Most states have some version of a parental responsibility law on the books. These statutes can be used to hold a parent or guardian financially liable for the acts of minor children, although the specifics vary from state to state when it comes to the type of conduct that will trigger parental liability (and the extent of a parent’s financial exposure). In this article, we’ll discuss the important details of Oregon’s parental responsibility law.
You can find the full text of Oregon’s parental responsibility law at Oregon Revised Statutes section 30.765.
Under this law, a parent can be held financially liable for certain injuries or property damage caused by a minor child when:
In Oregon, any person or any legal entity (including an individual, business, or any other organization) that has been harmed by a minor’s action may file a lawsuit seeking compensation from the parent. But section 30.765 cannot be used to seek compensation from a parent who is not entitled to legal custody of the minor child at the time the act was committed, and foster parents are also specifically exempted from liability. (There is also a cap on a parent's financial liability, which we’ll cover in the next section).
It’s important to emphasize that a parent is only liable under section 30.765 when a minor acts “intentionally or recklessly.” That is an elevated standard which requires the minor to act purposefully, or with clear disregard for possibly detrimental consequences. In other words, if the minor merely acts carelessly and ends up causing some kind of accident (including a car accident), that is not enough to trigger a parent’s liability under Oregon’s parental responsibility law. However, the statute would apply if a minor commits vandalism or an assault and battery.
Oregon Revised Statutes section 30.765 specifically caps a parent’s financial liability at $7,500 in “actual damages,” so the claimant won’t be able to recover more than that amount from the parent, no matter how much damage or harm resulted from the minor’s actions.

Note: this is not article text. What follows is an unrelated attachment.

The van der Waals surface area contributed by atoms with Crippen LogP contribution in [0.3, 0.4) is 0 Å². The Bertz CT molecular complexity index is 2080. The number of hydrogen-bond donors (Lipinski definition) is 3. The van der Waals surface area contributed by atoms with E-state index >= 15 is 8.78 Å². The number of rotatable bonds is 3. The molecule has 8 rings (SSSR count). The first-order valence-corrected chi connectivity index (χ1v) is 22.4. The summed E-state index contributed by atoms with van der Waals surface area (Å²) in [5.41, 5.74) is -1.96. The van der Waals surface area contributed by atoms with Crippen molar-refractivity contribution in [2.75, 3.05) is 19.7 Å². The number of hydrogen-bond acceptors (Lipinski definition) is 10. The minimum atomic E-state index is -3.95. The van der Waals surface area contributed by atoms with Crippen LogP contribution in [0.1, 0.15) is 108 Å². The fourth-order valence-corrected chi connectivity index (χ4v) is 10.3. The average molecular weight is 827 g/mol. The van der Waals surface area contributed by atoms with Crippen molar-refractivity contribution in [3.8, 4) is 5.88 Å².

"Actual damages" means only quantifiable losses stemming from the minor's actions, including payment of medical bills resulting from personal injuries, and the costs of repairing or replacing damaged property. But "actual damages" excludes non-economic losses like pain and suffering, which can really add up in a lawsuit over serious injuries. So, not only is there a $7,500 cap on a parent’s liability for damages under section 30.765, there is also a limit on the type of damages you can recover.
In Oregon, parental liability for a child’s actions may still exist under traditional fault theories like negligence, regardless of what section 30.765
Though it isn’t the easiest case to make, a parent may be liable for any resulting harm (including personal injuries and property damage) if they know of their child’s dangerous tendencies, yet they fail to take reasonable steps to properly supervise the child, and someone ends up suffering foreseeable harm.
For example, if a parent knows that their 16 year- old child constantly texts while driving -- let’s say the child has accumulated four citations for distracted driving in six months -- but the parent makes no effort to restrict the teen’s driving or curb phone use, the parent may be considered negligent if the teen ends up causing a car accident while texting behind the wheel. (Learn more about Negligence and the Duty of Care.)